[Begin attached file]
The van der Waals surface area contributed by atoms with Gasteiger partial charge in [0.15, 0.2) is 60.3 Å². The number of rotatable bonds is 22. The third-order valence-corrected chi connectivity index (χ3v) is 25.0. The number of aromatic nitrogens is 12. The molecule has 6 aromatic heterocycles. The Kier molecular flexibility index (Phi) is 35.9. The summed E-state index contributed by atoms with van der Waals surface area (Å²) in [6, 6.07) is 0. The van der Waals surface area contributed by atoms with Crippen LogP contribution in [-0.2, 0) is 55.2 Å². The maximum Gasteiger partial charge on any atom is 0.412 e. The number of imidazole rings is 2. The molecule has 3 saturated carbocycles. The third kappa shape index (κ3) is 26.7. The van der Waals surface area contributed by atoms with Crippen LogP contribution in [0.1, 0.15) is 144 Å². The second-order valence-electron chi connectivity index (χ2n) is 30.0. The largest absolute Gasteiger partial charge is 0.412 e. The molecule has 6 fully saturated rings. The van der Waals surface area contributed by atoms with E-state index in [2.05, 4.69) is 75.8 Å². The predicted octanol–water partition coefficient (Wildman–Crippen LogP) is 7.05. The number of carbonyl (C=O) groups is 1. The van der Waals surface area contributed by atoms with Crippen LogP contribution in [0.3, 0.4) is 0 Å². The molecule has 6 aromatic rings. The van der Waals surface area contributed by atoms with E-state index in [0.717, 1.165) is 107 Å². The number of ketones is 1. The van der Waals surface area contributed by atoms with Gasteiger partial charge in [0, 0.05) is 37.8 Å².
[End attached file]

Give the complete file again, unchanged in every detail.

The van der Waals surface area contributed by atoms with Gasteiger partial charge in [0.15, 0.2) is 60.3 Å². The number of rotatable bonds is 22. The third-order valence-corrected chi connectivity index (χ3v) is 25.0. The number of aromatic nitrogens is 12. The molecule has 6 aromatic heterocycles. The Kier molecular flexibility index (Phi) is 35.9. The summed E-state index contributed by atoms with van der Waals surface area (Å²) in [6, 6.07) is 0. The van der Waals surface area contributed by atoms with Crippen LogP contribution in [-0.2, 0) is 55.2 Å². The maximum Gasteiger partial charge on any atom is 0.412 e. The number of imidazole rings is 2. The molecule has 3 saturated carbocycles. The third kappa shape index (κ3) is 26.7. The van der Waals surface area contributed by atoms with Crippen LogP contribution in [0.1, 0.15) is 144 Å². The second-order valence-electron chi connectivity index (χ2n) is 30.0. The largest absolute Gasteiger partial charge is 0.412 e. The molecule has 6 fully saturated rings. The van der Waals surface area contributed by atoms with E-state index in [2.05, 4.69) is 75.8 Å². The predicted octanol–water partition coefficient (Wildman–Crippen LogP) is 7.05. The number of carbonyl (C=O) groups is 1. The van der Waals surface area contributed by atoms with Crippen LogP contribution in [0.3, 0.4) is 0 Å². The molecule has 6 aromatic rings. The van der Waals surface area contributed by atoms with E-state index in [0.717, 1.165) is 107 Å². The number of ketones is 1. The van der Waals surface area contributed by atoms with Gasteiger partial charge in [0, 0.05) is 37.8 Å².